Fackler emphasizes body armor can save officers from more than just bullets. The Survivors Club includes uncommon examples like a chain saw, lightning and an ox gore.

   "As we talk more about the value of body armor, officers are more motivated to wear it," he says. "Their knowledge of other equipment is pretty detailed. That's not the case when it comes to body armor. Officers need to have a good understanding of why it's important, how it works, what degree of protection it is designed to provide, how to make sure it fits them, and how to take care of it."

Statistics show real danger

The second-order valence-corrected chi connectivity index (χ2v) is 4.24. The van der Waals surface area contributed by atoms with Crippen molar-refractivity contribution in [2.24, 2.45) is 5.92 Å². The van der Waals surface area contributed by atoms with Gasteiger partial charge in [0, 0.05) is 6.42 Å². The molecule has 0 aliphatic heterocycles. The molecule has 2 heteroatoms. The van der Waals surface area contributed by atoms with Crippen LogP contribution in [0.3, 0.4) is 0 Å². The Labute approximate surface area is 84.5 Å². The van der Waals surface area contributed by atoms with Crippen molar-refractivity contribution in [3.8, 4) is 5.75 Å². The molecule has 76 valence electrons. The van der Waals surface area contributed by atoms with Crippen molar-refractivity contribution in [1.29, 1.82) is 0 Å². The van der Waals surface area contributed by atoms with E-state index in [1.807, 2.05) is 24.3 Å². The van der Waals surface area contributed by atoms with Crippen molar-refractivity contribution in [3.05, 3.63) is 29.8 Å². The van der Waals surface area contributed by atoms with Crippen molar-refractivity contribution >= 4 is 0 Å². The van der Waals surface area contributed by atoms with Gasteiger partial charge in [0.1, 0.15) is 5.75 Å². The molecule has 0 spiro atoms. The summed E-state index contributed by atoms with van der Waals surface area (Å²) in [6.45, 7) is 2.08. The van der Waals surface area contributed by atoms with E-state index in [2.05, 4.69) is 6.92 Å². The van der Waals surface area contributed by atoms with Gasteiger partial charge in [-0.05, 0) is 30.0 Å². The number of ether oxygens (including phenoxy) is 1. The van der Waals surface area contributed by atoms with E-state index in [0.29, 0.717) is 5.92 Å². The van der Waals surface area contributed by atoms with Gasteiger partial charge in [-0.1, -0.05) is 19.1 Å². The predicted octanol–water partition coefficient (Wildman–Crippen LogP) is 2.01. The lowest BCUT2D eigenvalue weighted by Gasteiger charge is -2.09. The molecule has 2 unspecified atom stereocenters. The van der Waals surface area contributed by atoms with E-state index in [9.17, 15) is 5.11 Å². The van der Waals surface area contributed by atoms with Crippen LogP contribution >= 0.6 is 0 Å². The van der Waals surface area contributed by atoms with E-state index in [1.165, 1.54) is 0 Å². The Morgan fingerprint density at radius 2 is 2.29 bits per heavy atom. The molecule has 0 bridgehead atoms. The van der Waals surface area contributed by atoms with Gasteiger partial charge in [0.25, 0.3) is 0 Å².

Law enforcement is a dangerous job. Preliminary 2010 law enforcement fatality data released by the National Law Enforcement Officers Memorial Fund (NLEOMF) in conjunction with the Concerns of Police Survivors, show the number of U.S. officers killed during the first six months of this year is up nearly 43 percent. NLEOMF Chairman and CEO Craig Floyd says the fact that 87 law enforcement officers died already this year is a grim reminder that officers still face grave, life-threatening dangers. Specifically, the data show 31 firearm-related deaths, a 41-percent increase over the first six months of 2009, and 42 traffic-related fatalities, a 35-percent increase.